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Student Profile: Sarah K Anderson
Educational Theory and Practice doctoral student in the Faculty of Education
I am an educator and author specializing in place-based education and curriculum design. I was born and raised in rural Vermont, in Northeast United States. After completing a BA in American Studies at Bard College in New York, I taught in several alternative education centers in different locations around the country: the Redwood forest in California, a working farm in Vermont, the wetlands near urban Oregon. I completed a MEd at Antioch New England Graduate School and became a middle school humanities teacher for nine years, first in Annapolis, Maryland, and then at the Cottonwood School of Civics and Science in Portland, Oregon. I am currently the fieldwork and place-based education coordinator at the Cottonwood School where I lead workshops and mentor other teachers in place-based curriculum design.
I am the author of the book Bringing School to Life: Place-based Education across the Curriculum. I have written for Learning for Justice, Educational Leadership, Education Week, and Green Schools Catalyst Quarterly and her work has been featured by Yes! Magazine and Edutopia. Recently I have also worked extensively with the Oregon Historical Society to create local history curricula for grades K-12.
WHY DID YOU CHOOSE TO COME TO SFU?
I originally heard of SFU from two of my mentors who recommended Professor Sean Blenkinsop as someone doing important work in the field of nature- and place-based education. Once I made contact with Sean and learned more about the program and the potential for exciting research, I knew I wanted to be a part of it. The flexibility of a program designed for practitioners was also a necessity since I live and work in Portland, Oregon.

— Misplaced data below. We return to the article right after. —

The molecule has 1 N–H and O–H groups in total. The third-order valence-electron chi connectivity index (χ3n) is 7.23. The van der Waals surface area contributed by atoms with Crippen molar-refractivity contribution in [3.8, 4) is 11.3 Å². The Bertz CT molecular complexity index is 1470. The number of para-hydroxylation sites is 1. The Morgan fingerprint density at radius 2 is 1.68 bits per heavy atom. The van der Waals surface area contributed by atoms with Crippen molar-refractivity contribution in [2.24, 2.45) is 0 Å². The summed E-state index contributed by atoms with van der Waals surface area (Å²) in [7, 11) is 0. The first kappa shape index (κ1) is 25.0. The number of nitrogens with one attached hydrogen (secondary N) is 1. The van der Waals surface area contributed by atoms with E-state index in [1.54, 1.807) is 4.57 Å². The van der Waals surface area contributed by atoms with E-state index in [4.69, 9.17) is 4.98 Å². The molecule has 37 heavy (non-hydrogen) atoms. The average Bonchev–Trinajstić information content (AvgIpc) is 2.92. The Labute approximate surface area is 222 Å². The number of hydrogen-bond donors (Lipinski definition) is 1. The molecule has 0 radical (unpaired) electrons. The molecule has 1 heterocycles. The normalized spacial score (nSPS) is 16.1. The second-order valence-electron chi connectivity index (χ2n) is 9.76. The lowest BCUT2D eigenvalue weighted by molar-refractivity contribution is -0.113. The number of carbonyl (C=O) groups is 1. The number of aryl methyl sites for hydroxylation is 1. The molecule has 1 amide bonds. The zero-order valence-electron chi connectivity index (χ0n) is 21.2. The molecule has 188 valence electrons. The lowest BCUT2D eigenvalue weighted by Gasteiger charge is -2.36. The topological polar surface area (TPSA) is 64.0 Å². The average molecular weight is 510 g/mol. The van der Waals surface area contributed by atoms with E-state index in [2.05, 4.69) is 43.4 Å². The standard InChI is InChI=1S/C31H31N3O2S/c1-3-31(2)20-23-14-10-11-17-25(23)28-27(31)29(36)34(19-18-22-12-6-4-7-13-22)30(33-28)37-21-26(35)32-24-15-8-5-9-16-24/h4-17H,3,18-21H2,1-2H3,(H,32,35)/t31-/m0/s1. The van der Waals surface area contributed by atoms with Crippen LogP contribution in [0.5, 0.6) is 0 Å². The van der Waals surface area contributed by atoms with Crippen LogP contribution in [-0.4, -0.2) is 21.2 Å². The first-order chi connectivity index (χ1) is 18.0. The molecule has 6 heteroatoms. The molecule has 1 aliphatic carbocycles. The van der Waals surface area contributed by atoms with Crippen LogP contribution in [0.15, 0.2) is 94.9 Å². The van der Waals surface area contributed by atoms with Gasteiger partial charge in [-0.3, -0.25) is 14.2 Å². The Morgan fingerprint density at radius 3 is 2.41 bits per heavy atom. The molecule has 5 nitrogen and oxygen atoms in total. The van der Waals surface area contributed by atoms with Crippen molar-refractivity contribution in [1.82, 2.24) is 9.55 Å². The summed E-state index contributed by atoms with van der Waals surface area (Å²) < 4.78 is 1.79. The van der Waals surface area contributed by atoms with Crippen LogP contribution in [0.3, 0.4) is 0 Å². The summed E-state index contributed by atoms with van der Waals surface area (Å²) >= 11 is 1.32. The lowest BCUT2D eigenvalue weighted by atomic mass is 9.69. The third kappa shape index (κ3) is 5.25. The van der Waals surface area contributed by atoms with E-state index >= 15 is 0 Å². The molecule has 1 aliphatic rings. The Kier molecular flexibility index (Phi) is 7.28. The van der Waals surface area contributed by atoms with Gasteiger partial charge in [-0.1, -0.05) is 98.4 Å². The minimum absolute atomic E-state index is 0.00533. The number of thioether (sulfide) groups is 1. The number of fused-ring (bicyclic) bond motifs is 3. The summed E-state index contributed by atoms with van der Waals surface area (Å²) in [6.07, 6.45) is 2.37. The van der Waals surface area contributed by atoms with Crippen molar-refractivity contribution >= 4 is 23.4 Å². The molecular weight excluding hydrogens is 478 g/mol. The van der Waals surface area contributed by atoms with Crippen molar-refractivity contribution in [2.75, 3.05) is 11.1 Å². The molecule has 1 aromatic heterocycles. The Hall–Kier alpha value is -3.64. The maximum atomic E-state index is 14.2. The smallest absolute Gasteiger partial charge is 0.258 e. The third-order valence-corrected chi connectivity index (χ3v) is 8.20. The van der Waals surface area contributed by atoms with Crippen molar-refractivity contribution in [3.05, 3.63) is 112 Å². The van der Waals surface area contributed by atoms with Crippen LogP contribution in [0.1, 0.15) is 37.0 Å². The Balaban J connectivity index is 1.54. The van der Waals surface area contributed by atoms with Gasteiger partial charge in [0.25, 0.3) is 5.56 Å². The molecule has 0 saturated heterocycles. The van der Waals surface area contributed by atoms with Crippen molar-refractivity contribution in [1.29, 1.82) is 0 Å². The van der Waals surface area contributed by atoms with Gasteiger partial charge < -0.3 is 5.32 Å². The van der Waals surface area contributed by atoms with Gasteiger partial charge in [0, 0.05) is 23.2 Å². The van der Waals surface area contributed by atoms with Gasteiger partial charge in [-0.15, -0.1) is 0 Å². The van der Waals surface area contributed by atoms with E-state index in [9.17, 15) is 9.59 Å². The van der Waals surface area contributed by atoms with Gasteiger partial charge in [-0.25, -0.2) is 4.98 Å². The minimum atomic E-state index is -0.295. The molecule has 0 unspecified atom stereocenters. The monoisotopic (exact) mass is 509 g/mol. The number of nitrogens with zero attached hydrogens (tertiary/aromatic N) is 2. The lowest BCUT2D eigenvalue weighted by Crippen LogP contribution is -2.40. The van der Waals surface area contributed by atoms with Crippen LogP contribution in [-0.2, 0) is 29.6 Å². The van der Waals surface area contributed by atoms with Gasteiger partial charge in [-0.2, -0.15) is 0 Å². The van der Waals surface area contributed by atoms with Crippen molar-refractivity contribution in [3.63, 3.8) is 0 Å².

HOW WOULD YOU DESCRIBE YOUR RESEARCH OR YOUR PROGRAM TO A FAMILY MEMBER?
I am interested in how children connect to the places where they live and how schools can aid in that connection. I believe there is much to learn from the intersection of eco-education and anti-racist education: How schools can begin to shift culture and nurture children who prioritize community, relationships and human + more-than-human life above consumerism and economic success. Part of decolonizing education means challenging standardization and investing in the uniqueness of our places, which includes recognizing alternate teachers outside of the school building and the traditional school curriculum. How can teachers, especially white teachers, learn to allow for and build relationships between their students and the places where they live? How can they let go of control and the need to be an expert? I am interested in learning from different ways of knowing, especially Indigenous approaches to education, for models that will lead to a needed culture shift in schools and ultimately within society in general.
WHAT ARE YOU PARTICULARLY ENJOYING ABOUT YOUR STUDIES/RESEARCH AT SFU?
I am especially enjoying the relationships I am building with my peers and teachers. Everyone I have worked with has been supportive and passionate about learning. Every conversation I have leads to more insight, wonderings, and opportunities to learn.
HAVE YOU BEEN THE RECIPIENT OF ANY MAJOR OR DONOR-FUNDED AWARDS? IF SO, PLEASE TELL US WHICH ONES AND A LITTLE ABOUT HOW THE AWARDS HAVE IMPACTED YOUR STUDIES AND/OR RESEARCH.
I am so grateful to have received the Dean's Award, and fully recognize it as a gift. This generosity allows me the time needed to fully engage in reading, writing, and thinking. Without that time and support, I would not be able to approach my studies with the same level of commitment.
HOW WOULD YOU DESCRIBE YOUR PROGRAM/POSTDOC POSITION TO SOMEONE STILL SEARCHING FOR A PROGRAM OR POSTDOC POSITION?
The program has opened up many avenues for learning and investigations. I am surrounded by so many knowledgeable people who continuously introduce me to new and exciting concepts and scholarship. I feel both encouraged and challenged, essential elements of any educational program.
Contact : firstname.lastname@example.org